Secret intelligence reports from 2011 allegedly show that officials in Libya were concerned that arms were being funneled to NATO-backed rebels linked to Al-Qaeda in the midst of the ouster that removed President Muammar Gaddafi from power.
It is 3 years since Libyan dictator Muammar Gaddafi was shot by National Transitional Council (NTC) forces. That fateful day when NATO intelligence and military assistance spelled the end of a dictator, the future of our world was reshaped forever too.
On October 20, 2011, Libya’s undisputed lord, Colonel Muammar Gaddafi, was killed while attempting to escape from his stronghold of Sirte, following a joint attack from French aviation and anti-government rebels.
The US is sending 1,000 Marines in an amphibious assault ship to Libya's coast as a “precautionary” move should the US embassy require evacuation, a US official said. Security concerns also led the US to suggest Americans in Libya "depart immediately."
The Department of State distanced itself on Tuesday from allegations that the United States has played a role in recent activity underway in Libya attributed to forces loyal to rogue general Khalifa Haftar.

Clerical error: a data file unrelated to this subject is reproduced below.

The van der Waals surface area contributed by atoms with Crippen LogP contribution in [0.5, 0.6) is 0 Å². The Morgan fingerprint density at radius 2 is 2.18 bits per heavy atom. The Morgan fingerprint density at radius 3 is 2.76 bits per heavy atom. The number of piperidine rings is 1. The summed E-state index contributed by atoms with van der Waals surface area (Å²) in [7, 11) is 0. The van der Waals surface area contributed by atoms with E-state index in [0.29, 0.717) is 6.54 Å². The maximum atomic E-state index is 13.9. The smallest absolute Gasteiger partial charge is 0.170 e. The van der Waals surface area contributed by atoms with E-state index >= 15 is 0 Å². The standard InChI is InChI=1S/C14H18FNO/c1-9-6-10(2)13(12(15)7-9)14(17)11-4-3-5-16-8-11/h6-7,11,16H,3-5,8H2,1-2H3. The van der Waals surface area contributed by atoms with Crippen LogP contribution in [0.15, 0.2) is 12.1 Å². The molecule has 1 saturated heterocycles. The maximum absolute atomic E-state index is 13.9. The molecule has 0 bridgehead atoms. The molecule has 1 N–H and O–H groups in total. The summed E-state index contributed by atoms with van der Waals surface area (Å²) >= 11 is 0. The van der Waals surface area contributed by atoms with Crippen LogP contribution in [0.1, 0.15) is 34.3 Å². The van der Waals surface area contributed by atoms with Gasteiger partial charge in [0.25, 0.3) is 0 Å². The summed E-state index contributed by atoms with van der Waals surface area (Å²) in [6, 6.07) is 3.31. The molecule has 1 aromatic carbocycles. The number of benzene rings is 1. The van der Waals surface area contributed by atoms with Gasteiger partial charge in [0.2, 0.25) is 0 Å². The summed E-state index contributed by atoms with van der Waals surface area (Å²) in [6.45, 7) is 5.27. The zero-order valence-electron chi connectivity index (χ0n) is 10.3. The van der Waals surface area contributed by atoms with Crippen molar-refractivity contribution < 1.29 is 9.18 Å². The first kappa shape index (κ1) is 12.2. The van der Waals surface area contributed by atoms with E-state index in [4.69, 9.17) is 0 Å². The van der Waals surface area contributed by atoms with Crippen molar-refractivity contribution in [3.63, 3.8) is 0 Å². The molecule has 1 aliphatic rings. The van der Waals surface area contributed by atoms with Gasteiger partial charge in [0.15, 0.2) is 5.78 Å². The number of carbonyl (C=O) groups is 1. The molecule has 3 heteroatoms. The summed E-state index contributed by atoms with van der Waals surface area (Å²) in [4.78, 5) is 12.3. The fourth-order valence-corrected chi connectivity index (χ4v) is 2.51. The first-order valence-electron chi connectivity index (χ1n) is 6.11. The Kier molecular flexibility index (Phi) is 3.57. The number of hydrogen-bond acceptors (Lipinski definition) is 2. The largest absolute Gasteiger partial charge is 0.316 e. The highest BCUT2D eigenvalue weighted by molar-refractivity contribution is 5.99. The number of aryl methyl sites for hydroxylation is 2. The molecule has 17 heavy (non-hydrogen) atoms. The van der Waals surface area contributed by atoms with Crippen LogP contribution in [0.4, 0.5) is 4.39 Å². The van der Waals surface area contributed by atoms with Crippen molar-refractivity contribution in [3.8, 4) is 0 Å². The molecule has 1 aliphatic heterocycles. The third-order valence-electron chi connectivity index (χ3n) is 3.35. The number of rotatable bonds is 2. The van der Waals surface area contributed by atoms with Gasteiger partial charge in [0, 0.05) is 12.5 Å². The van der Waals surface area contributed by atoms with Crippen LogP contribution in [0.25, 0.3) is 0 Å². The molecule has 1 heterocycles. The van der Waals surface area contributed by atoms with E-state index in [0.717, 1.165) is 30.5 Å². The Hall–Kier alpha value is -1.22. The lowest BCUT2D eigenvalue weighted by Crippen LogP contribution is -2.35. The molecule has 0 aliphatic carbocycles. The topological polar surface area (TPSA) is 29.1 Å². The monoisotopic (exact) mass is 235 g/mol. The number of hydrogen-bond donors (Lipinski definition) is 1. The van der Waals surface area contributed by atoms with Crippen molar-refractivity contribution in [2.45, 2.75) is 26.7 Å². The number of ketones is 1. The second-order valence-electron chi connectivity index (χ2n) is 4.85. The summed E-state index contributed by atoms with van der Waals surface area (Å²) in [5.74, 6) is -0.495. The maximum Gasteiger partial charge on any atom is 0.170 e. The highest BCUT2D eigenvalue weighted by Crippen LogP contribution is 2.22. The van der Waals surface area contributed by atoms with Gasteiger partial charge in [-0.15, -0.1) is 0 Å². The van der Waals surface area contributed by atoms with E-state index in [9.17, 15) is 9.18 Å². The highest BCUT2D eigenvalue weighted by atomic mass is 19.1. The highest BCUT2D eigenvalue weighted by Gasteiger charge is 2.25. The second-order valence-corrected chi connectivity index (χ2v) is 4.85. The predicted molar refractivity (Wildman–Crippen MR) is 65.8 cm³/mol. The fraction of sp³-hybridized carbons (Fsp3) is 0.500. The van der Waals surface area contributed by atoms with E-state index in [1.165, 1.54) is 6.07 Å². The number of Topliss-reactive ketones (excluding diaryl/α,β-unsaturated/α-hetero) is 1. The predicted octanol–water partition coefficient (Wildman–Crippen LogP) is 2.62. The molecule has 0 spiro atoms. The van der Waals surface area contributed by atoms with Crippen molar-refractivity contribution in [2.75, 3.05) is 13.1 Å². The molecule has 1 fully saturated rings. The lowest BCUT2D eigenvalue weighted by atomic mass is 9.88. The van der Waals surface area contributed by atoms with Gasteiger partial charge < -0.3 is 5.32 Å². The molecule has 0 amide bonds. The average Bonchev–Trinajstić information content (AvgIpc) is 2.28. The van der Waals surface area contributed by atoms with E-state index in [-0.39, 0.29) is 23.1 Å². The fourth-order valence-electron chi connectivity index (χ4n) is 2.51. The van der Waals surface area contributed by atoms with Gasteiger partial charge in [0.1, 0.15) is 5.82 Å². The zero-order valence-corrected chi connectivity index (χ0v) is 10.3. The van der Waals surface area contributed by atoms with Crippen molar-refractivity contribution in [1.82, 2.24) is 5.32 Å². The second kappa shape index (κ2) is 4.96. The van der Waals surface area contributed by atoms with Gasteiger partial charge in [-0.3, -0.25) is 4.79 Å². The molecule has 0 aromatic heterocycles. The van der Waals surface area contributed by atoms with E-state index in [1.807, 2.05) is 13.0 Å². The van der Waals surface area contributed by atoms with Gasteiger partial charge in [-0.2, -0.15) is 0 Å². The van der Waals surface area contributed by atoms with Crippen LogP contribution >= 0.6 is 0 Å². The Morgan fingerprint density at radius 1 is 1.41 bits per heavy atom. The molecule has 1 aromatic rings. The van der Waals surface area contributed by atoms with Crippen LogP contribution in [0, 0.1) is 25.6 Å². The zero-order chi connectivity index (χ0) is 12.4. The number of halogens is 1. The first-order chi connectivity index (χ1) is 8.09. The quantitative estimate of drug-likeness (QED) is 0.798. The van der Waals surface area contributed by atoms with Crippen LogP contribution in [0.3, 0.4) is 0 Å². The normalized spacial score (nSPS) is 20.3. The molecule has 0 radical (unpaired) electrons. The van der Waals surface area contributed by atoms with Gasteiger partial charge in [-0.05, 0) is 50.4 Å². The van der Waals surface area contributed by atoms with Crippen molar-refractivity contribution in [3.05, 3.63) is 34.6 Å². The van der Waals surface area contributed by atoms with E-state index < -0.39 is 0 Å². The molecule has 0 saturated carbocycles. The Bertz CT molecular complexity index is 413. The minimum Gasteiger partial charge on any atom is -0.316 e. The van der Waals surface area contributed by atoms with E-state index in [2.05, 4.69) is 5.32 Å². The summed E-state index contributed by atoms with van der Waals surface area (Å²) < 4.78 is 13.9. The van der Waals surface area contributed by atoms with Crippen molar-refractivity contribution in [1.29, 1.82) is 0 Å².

The deadly attack on US diplomatic facilities in Benghazi, Libya, could have been prevented if Washington had not allowed arms shipment to reach al-Qaeda-linked militants, said a group launched to unearth truth behind the 2012 ordeal.
France's second-largest public television channel has aired an audio excerpt from an interview with Muammar Gaddafi in which the late Libyan dictator repeatedly claimed that he financed Nicolas Sarkozy's presidential campaign in 2007.
An increase in crime in Libya, a destroyed economy, and the lack of political control over different tribes makes Libya worse off than 2 years ago, as October marks the death of Colonel Gaddafi, journalist Neil Clark has told RT.
Armed militia laid siege to Libya's Foreign Ministry, demanding the ouster of diplomats who held high-ranking positions in the Gaddafi regime. With the rebels gaining the upper hand, the new government is still unable to bring peace to Libya.
Libya is set to celebrate two years since the start of the uprising that ended with the death of longtime ruler Muammar Gaddafi. But this anticipation is marred by an expectation of mass protests, a lack of reform and a resurging secessionist mood.